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Media Release
Federal Minister for the Environment and Heritage
The Hon Dr David Kemp, MP

19 May 2003

Minister Acts to Protect Iraq Heritage

Minister for the Environment and Heritage, Dr David Kemp, today announced the formation of an Australian expert cultural heritage group to provide the Federal Government with practical steps to ensure the recovery and future protection of Iraq's cultural heritage.

"The loss and damage to Iraq's cultural heritage following the fall of the Hussein regime has been a tragedy for not only the people of Iraq, but also for the global community as Iraq is regarded by many as the very "cradle of civilization".

"With some of the world's leading experts in Iraqi heritage, Australia will play a key role in cooperating with the international community, including UNESCO and Interpol, to help restore and protect Iraqi heritage which has been in sad disrepair for the last decade.

"While reports on the situation in Iraq vary considerably, first hand reports indicate significant losses in the recent conflict while coalition forces were still engaged in combat with forces loyal to Saddam Hussein.

"Australia is a signatory of the Hague Convention for the protection of Cultural Property in the Event of Armed Conflict (1954) and Australian forces were made well aware of these obligations. I am now pleased to announce the formation of the Cultural Heritage Reference Group of Iraq which will provide important advice on how we can assist with the recovery and protection of this country's heritage.

"We are also working to ensure that we can seize and return any Iraqi looted cultural heritage which is found entering or within Australia. Australia will act promptly to ensure we are not a staging post for this illegal traffic."

Dr Kemp said Australia is working with Interpol and international heritage bodies to stop any traffic in Iraqi artifacts.

"To assist Australia's participation in this international effort, I have commissioned Mr Bryan Hanley, an international art crime expert. Mr Hanley attended the Interpol International Conference on Cultural Property Stolen in Iraq on 5-6 May in Lyon, France. He helped to frame an agreed approach to the forensic issues and was able to identify the resources and expertise needed to solve this major crime and recover missing items," Dr Kemp said.

"Australia is internationally recognised for its heritage management skills and has particular expertise to support the conservation of heritage material. Australia has been particularly successful in managing a diverse heritage over a large country with regional organizations, and in harsh and difficult conditions.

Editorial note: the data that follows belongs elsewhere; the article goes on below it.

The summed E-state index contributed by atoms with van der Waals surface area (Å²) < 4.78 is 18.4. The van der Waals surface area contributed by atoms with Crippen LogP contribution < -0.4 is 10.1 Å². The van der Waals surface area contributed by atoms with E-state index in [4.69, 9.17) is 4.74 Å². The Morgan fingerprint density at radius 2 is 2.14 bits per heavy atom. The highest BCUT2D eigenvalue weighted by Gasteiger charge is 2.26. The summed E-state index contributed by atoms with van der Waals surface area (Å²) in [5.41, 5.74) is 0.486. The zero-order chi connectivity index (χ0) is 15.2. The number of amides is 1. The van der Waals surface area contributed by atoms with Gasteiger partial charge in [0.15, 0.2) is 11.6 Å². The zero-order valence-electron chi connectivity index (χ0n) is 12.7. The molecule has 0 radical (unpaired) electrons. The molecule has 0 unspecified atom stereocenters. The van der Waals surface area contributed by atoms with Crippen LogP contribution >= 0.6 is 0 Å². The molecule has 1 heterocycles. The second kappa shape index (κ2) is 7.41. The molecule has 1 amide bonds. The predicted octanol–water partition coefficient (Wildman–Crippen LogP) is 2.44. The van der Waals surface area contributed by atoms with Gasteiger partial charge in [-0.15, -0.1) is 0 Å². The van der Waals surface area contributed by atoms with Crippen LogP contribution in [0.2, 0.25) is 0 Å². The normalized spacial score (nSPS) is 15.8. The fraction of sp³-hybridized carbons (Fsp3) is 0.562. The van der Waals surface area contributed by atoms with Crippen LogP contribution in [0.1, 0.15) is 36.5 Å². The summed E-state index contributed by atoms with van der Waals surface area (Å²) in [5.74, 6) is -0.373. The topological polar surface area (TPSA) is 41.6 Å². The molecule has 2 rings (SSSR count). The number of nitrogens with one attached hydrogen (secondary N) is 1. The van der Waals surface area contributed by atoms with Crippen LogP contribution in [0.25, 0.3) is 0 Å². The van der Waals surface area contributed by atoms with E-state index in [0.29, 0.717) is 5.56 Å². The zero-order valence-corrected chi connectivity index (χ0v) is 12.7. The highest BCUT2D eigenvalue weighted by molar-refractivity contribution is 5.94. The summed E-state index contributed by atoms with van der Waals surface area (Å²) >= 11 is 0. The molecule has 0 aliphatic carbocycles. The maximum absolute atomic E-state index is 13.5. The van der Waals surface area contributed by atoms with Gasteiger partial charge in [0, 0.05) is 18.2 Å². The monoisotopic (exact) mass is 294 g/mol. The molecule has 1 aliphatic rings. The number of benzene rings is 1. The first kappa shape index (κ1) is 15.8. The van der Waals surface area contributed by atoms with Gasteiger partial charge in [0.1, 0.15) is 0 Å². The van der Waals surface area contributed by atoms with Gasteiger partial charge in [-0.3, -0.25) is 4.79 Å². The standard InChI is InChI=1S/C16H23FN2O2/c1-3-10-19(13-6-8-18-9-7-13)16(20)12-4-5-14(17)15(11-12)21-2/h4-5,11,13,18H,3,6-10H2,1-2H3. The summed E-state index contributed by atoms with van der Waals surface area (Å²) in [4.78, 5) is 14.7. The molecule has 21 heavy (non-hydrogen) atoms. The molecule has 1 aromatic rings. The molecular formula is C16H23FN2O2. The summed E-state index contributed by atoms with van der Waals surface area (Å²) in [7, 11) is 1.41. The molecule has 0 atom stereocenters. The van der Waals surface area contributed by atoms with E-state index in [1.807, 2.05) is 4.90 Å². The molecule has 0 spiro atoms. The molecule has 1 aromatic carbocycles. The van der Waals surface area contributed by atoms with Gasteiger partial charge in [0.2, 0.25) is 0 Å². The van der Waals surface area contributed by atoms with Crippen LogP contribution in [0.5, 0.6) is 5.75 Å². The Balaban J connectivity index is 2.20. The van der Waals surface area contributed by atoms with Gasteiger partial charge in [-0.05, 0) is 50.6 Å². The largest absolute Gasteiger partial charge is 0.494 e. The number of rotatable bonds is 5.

"Iraq's regional areas have lacked resources for regional areas, and this is where Australia's regional management experience may be of real assistance. There are landscape and climate similarities between Australia and Iraq, and Australians have a long tradition of working on archaeological sites in the Middle East.

"These skills and knowledge can have great application on the ground in Iraq since it appears likely that museums and libraries in areas outside of Baghdad and other major cities are likely to need assistance.

"The management of the Iraqi's heritage had been severely eroded under the previous regime and supporting the international community in strengthening heritage management will be an important element of reconstruction."

The newly established expert group is working with key Federal Government departments and agencies to formulate an urgent response to the theft of artifacts from museums and libraries across Iraq and make recommendations on the role of cultural heritage in the reconstruction of Iraq.

Dr Kemp said the group is consulting with professional organisations within Australia, including the International Council on Monuments and Sites (ICOMOS), the Australian Library and Information Association, Museums Australia, and the Australian Institute for the Conservation of Cultural Materials before recommending appropriate actions for further whole of government consideration.

"The Cultural Heritage Reference Group will be urgently reporting to Government on the practical initiatives to link with other international cultural heritage assistance programs and the international effort to track down stolen artworks and artifacts," Dr Kemp said.

The members of the Cultural Heritage Reference Group for Iraq include:

Media Contact:
Catherine Job 02 6277 7640 or 0408 648 400

Commonwealth of Australia